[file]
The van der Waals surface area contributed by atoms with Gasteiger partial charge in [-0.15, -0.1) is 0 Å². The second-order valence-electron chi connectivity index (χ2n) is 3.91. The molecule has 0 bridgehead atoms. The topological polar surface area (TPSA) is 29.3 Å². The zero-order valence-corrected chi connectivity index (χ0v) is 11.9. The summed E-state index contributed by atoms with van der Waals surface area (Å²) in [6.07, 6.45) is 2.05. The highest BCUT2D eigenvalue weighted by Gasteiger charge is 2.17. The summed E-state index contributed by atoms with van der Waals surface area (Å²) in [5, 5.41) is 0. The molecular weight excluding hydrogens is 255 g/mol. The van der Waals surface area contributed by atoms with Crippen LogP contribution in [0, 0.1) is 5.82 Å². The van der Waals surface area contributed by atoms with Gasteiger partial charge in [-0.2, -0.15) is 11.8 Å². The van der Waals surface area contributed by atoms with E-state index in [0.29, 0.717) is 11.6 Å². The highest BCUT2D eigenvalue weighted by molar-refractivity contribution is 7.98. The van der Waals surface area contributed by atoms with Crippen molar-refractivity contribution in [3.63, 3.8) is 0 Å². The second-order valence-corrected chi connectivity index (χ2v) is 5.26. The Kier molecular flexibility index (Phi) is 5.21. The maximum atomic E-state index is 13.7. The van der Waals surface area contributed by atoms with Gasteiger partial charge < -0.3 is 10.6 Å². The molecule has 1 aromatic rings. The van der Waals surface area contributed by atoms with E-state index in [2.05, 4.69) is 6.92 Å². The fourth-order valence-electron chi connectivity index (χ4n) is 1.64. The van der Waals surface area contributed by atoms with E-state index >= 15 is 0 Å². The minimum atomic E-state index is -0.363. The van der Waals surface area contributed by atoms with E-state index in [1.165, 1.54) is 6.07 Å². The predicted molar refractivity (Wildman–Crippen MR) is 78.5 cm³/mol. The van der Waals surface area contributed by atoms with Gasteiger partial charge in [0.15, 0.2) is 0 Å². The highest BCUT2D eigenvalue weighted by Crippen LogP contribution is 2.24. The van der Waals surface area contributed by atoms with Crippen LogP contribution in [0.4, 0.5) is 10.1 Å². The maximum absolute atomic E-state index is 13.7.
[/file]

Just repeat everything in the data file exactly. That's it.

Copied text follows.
The van der Waals surface area contributed by atoms with Gasteiger partial charge in [-0.15, -0.1) is 0 Å². The second-order valence-electron chi connectivity index (χ2n) is 3.91. The molecule has 0 bridgehead atoms. The topological polar surface area (TPSA) is 29.3 Å². The zero-order valence-corrected chi connectivity index (χ0v) is 11.9. The summed E-state index contributed by atoms with van der Waals surface area (Å²) in [6.07, 6.45) is 2.05. The highest BCUT2D eigenvalue weighted by Gasteiger charge is 2.17. The summed E-state index contributed by atoms with van der Waals surface area (Å²) in [5, 5.41) is 0. The molecular weight excluding hydrogens is 255 g/mol. The van der Waals surface area contributed by atoms with Crippen LogP contribution in [0, 0.1) is 5.82 Å². The van der Waals surface area contributed by atoms with Gasteiger partial charge in [-0.2, -0.15) is 11.8 Å². The van der Waals surface area contributed by atoms with E-state index in [0.29, 0.717) is 11.6 Å². The highest BCUT2D eigenvalue weighted by molar-refractivity contribution is 7.98. The van der Waals surface area contributed by atoms with Crippen molar-refractivity contribution in [3.63, 3.8) is 0 Å². The second-order valence-corrected chi connectivity index (χ2v) is 5.26. The Kier molecular flexibility index (Phi) is 5.21. The maximum atomic E-state index is 13.7. The van der Waals surface area contributed by atoms with Gasteiger partial charge < -0.3 is 10.6 Å². The molecule has 1 aromatic rings. The van der Waals surface area contributed by atoms with E-state index in [2.05, 4.69) is 6.92 Å². The fourth-order valence-electron chi connectivity index (χ4n) is 1.64. The van der Waals surface area contributed by atoms with E-state index >= 15 is 0 Å². The minimum atomic E-state index is -0.363. The van der Waals surface area contributed by atoms with E-state index in [1.165, 1.54) is 6.07 Å². The predicted molar refractivity (Wildman–Crippen MR) is 78.5 cm³/mol. The van der Waals surface area contributed by atoms with Gasteiger partial charge in [0.15, 0.2) is 0 Å². The highest BCUT2D eigenvalue weighted by Crippen LogP contribution is 2.24. The van der Waals surface area contributed by atoms with Crippen LogP contribution in [0.4, 0.5) is 10.1 Å². The maximum absolute atomic E-state index is 13.7.